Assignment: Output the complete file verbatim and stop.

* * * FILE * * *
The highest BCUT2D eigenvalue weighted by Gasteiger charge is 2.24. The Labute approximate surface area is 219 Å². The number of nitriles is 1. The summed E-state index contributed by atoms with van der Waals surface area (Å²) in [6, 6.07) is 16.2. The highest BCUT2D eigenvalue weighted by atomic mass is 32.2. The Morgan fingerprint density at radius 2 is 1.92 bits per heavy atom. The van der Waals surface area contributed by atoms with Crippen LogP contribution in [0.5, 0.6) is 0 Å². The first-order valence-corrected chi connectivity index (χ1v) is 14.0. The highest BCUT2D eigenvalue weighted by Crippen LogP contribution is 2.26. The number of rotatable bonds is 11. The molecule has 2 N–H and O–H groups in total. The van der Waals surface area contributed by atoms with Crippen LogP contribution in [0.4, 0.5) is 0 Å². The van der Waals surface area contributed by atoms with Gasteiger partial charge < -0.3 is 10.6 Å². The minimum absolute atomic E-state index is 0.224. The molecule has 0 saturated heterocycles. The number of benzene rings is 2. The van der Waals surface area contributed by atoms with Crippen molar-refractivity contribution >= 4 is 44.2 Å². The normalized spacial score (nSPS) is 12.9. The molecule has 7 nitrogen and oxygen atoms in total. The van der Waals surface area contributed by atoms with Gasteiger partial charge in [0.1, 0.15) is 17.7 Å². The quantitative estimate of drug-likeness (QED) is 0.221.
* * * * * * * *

The highest BCUT2D eigenvalue weighted by Gasteiger charge is 2.24. The Labute approximate surface area is 219 Å². The number of nitriles is 1. The summed E-state index contributed by atoms with van der Waals surface area (Å²) in [6, 6.07) is 16.2. The highest BCUT2D eigenvalue weighted by atomic mass is 32.2. The Morgan fingerprint density at radius 2 is 1.92 bits per heavy atom. The van der Waals surface area contributed by atoms with Crippen LogP contribution in [0.5, 0.6) is 0 Å². The first-order valence-corrected chi connectivity index (χ1v) is 14.0. The highest BCUT2D eigenvalue weighted by Crippen LogP contribution is 2.26. The number of rotatable bonds is 11. The molecule has 2 N–H and O–H groups in total. The van der Waals surface area contributed by atoms with Crippen LogP contribution in [0.4, 0.5) is 0 Å². The van der Waals surface area contributed by atoms with Gasteiger partial charge < -0.3 is 10.6 Å². The minimum absolute atomic E-state index is 0.224. The molecule has 0 saturated heterocycles. The number of benzene rings is 2. The van der Waals surface area contributed by atoms with Crippen molar-refractivity contribution >= 4 is 44.2 Å². The normalized spacial score (nSPS) is 12.9. The molecule has 7 nitrogen and oxygen atoms in total. The van der Waals surface area contributed by atoms with Gasteiger partial charge in [0.1, 0.15) is 17.7 Å². The quantitative estimate of drug-likeness (QED) is 0.221.